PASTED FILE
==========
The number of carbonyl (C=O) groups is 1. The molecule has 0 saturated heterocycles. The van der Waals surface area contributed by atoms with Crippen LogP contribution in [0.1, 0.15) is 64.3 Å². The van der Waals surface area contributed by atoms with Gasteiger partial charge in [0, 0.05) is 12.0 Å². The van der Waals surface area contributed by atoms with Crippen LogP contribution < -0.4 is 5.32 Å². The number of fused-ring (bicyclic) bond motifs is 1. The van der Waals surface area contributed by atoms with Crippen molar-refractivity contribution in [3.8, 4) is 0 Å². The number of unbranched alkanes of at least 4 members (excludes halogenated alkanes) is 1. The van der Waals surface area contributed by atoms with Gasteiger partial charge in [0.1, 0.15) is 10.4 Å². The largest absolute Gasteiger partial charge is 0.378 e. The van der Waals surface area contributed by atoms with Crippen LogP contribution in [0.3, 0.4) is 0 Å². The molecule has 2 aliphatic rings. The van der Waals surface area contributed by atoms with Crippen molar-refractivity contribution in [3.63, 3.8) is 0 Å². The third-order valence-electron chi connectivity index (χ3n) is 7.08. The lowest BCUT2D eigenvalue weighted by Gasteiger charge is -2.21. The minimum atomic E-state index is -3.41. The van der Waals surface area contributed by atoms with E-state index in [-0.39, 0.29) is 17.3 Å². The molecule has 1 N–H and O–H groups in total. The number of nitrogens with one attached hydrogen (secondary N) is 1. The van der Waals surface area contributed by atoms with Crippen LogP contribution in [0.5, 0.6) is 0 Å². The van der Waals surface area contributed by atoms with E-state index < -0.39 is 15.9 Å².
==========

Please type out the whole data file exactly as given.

The number of carbonyl (C=O) groups is 1. The molecule has 0 saturated heterocycles. The van der Waals surface area contributed by atoms with Crippen LogP contribution in [0.1, 0.15) is 64.3 Å². The van der Waals surface area contributed by atoms with Gasteiger partial charge in [0, 0.05) is 12.0 Å². The van der Waals surface area contributed by atoms with Crippen LogP contribution < -0.4 is 5.32 Å². The number of fused-ring (bicyclic) bond motifs is 1. The van der Waals surface area contributed by atoms with Crippen molar-refractivity contribution in [3.8, 4) is 0 Å². The number of unbranched alkanes of at least 4 members (excludes halogenated alkanes) is 1. The van der Waals surface area contributed by atoms with Gasteiger partial charge in [0.1, 0.15) is 10.4 Å². The largest absolute Gasteiger partial charge is 0.378 e. The van der Waals surface area contributed by atoms with Crippen LogP contribution in [0.3, 0.4) is 0 Å². The molecule has 2 aliphatic rings. The van der Waals surface area contributed by atoms with Crippen molar-refractivity contribution in [3.63, 3.8) is 0 Å². The third-order valence-electron chi connectivity index (χ3n) is 7.08. The lowest BCUT2D eigenvalue weighted by Gasteiger charge is -2.21. The minimum atomic E-state index is -3.41. The van der Waals surface area contributed by atoms with E-state index in [-0.39, 0.29) is 17.3 Å². The molecule has 1 N–H and O–H groups in total. The number of nitrogens with one attached hydrogen (secondary N) is 1. The van der Waals surface area contributed by atoms with Crippen LogP contribution in [0.5, 0.6) is 0 Å². The van der Waals surface area contributed by atoms with E-state index < -0.39 is 15.9 Å².